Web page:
], and by observing their long branches in various datasets we can surmise that Strepsiptera may have as well. Rapid evolution in specific loci, such as 18S and CAD
, could lead to LBA and the erroneous grouping of Diptera and Strepsiptera. The reliance on a single locus for phylogenetic resolution, though useful in some circumstances, can clearly result in inaccurate conclusions. No single gene in our dataset recovers our well-supported phylogeny that is congruent to morphological hypotheses. Our phylogeny relies on the concatenation of all six genes to overcome the misleading signal in CAD
placing Strepsiptera as the sister group to Diptera.
Our findings are robust over multiple phylogenetic methods intended to counter LBA including: the removal of third positions, RY coding of first and third positions, the removal of out-groups and long branches, and the use of a conservative alignment (with fast evolving positions removed by the program Gblocks [49
] (Table ). In light of the fact that our many attempts to identify or ameliorate LBA did not result in a positive detection of LBA or a change in our results, we concluded that the Strepsiptera + Coleoptera relationship is not a clear case of systematic error due to LBA. Our study is the first to rely on multiple genes to re-address the placement of Strepsiptera and our robust findings should reignite the debate regarding the morphologically dissimilar orders Strepsiptera and Diptera as sister groups. In light of our findings, upcoming work involving much larger genomic datasets (S. Longhorn, pers. comm.), and the re-examination of existing morphological characters shared by strepsipterans and beetles [7
], we anticipate that the phylogenetic placement of Strepsiptera will cease to be considered the most controversial issue in holometabolan phylogenetics.
Clade recovery results from maximum-likelihood analyses with varied taxon and character inclusion used to counter long-branch attraction.
We used the concatenated nucleotide sequence data for all six genes, the BI phylogenetic tree topology of Figure , and several fossil-based minimum age constraints to estimate divergence times for major holometabolous lineages using the relaxed clock BI method implemented in the programs Estbranches and Multidivtime [53
]. Congruent to the findings of Gaunt and Miles [35
], multiple nuclear genes place the origin of Holometabola around 355 Ma, within the Carboniferous, but substantially earlier than traditional estimates and older than any clearly assignable holometabolan fossil (Figure ).
As the earliest branching lineage in the phylogeny, the Hymenoptera originate just after the mean estimated age for Holometabola. This date is considerably older than existing fossil estimates (an increasingly common feature of most molecule-based divergence time estimates), a pattern suggesting either an incomplete fossil record, biases in parameter choice, model mis-specification, or some combination of these [54
]. The split between the two major sub-clades Neuropteroidea and Mecopterida took place just within the Permian (300 Ma), with the Amphiesmenoptera/Antliophora diverging at 284 Ma. The origins of the extant holometabolous orders (excluding the Hymenoptera) appear to have occurred in relatively rapid succession, with dates of origin falling in the range of approximately 274 Ma to 213 Ma; the earliest divergences were the Coleoptera/Strepsiptera (274 Ma), while the most recent were the Raphidioptera and Megaloptera, splitting at 213 Ma. According to current evidence, Diptera and Mecoptera + Siphonaptera last shared a recent common ancestor approximately 256 Ma. Though some of our findings for the mean age of origin do not precisely correspond with traditional ages based on fossils, most of the published fossil-based values do fall within the 95% posterior probability range interval for our molecule-based estimates. Additionally, the insect fossil record is currently dramatically expanding [1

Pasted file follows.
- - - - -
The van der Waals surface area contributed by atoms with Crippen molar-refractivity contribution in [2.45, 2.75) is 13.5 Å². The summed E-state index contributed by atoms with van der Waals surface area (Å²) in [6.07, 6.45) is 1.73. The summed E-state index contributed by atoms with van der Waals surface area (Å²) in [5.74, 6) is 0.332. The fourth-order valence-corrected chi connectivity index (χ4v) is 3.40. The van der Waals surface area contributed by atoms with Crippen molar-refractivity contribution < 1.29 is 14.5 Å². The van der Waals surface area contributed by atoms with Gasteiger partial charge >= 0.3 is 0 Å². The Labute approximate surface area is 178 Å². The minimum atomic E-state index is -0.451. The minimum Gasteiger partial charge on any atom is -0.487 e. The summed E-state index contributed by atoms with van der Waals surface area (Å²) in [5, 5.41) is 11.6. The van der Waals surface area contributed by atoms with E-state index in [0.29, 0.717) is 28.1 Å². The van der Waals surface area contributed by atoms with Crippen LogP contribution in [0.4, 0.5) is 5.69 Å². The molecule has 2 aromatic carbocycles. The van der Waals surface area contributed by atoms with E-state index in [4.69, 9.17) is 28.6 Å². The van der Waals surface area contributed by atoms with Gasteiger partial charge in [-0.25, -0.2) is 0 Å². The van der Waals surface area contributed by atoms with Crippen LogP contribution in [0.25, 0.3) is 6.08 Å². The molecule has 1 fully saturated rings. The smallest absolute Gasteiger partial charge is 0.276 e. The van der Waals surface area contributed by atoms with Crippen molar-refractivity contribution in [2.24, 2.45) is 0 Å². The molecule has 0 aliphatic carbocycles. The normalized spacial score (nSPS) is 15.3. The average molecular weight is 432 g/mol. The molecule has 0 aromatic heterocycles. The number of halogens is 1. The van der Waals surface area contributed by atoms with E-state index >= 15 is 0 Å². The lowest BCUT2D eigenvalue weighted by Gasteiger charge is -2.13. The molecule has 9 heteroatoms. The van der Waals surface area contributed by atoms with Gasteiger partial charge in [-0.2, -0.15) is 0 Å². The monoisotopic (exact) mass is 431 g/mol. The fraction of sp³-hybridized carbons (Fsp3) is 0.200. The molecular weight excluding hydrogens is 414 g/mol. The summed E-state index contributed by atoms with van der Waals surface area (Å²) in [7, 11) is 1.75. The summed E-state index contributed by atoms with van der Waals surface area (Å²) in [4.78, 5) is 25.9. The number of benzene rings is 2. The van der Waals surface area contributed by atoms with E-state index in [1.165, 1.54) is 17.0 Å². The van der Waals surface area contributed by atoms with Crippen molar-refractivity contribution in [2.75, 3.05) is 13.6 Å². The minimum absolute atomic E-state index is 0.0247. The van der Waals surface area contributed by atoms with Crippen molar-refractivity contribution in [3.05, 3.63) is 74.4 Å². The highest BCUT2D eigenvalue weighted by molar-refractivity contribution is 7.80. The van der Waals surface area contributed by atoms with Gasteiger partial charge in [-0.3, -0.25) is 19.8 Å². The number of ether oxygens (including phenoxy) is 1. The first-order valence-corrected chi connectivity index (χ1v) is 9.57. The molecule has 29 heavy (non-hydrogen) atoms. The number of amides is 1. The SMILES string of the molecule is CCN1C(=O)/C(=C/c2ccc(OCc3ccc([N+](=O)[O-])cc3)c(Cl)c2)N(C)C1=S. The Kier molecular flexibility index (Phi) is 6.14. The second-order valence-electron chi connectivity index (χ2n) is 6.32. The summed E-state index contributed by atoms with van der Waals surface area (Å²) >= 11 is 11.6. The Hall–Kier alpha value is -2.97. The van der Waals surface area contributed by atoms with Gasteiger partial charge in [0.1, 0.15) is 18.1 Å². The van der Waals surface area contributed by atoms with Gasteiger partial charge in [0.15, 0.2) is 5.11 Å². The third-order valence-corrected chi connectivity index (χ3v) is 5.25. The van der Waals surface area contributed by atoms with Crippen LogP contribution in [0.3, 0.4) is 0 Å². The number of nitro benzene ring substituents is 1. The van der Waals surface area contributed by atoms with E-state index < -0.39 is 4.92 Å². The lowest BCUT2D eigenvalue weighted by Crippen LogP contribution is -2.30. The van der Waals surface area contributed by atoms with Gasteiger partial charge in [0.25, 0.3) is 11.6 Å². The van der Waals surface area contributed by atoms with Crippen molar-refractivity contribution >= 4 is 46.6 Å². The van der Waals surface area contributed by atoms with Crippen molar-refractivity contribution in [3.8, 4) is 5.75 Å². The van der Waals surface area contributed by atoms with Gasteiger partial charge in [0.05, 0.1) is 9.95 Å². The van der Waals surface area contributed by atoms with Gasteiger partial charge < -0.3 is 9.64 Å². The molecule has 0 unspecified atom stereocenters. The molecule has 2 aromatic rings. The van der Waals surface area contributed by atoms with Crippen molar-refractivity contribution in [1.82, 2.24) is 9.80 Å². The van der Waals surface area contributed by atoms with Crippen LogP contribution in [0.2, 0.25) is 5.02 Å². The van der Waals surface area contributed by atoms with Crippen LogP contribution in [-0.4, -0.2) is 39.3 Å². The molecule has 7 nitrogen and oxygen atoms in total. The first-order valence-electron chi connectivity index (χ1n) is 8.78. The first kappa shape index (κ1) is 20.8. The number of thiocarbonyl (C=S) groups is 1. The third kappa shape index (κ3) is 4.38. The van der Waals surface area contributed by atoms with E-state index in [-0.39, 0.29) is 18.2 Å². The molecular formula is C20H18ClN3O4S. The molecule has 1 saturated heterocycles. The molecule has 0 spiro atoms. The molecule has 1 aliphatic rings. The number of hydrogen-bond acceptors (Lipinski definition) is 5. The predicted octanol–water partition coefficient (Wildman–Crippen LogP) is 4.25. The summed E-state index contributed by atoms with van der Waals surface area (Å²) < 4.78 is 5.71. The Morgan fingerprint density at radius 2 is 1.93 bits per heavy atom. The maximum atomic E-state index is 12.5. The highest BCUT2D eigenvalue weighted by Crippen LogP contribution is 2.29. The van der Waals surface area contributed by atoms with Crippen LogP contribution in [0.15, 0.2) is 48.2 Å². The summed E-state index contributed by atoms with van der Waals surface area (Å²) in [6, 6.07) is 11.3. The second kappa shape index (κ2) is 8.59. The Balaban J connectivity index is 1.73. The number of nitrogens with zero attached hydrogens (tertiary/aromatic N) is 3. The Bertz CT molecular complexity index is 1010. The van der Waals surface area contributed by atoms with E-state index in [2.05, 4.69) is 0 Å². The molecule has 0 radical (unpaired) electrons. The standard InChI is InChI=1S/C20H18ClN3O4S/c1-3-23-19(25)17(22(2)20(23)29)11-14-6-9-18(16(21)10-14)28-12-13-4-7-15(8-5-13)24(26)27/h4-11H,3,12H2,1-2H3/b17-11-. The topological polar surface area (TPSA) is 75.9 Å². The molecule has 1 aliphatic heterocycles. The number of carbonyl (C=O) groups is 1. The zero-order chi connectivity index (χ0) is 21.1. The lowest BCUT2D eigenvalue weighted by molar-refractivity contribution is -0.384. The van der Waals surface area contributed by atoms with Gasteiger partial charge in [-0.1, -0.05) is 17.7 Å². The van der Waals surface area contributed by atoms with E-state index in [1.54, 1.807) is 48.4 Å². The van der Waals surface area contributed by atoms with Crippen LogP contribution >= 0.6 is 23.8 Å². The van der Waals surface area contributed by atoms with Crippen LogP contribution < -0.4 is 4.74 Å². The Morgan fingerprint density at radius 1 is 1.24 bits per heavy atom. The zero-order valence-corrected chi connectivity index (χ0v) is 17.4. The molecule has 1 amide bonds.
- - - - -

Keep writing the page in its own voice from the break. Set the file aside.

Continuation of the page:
], and thus, better fossil calibrations coupled with larger samples of genes and taxa, as well as improved analytical methods, should continue to sharpen divergence time estimates for the major holometabolous clades.
Molecular divergence time estimates and fossils agree that Holometabola had its origins within the Paleozoic, most likely in the late Carboniferous. The subsequent origins of the extant orders (excluding Hymenoptera) took place primarily within the Triassic, with primary splits occurring at the end of the Permian, and with the crown group diversification of many orders beginning in the early Jurassic. Most explanations for the enormous species diversity of holometabolous insect clades that have dominated the earth's terrestrial ecosystems since the Jurassic feature 'key innovations', such as adaptations associated with feeding on vascular plants, separation of adult, larval, and pupal stages, or morphological developments like the 'wasp waist', beetle elytron, and fly puparium [8
]. Ultimately, these disparate adaptations seem to have had similar macro-evolutionary effects repeated widely across holometabolous groups; they allowed specific clades to exploit the resources provided by an increasingly complex environment and rapidly speciate in an expanding arena of biological interactions, undoubtedly propelled in many cases by flowering plant diversification [57
]. The testing of key innovation hypotheses to explain the prodigious diversity of holometabolous insects remains a major task of insect phylogenetic research [33
], but extreme diversity has made it difficult to resolve phylogenetic relationships among the major lineages. Consequently, conflicting lines of evidence will continue to make holometabolan phylogeny one of the most important, and revisited questions in insect phylogenetics.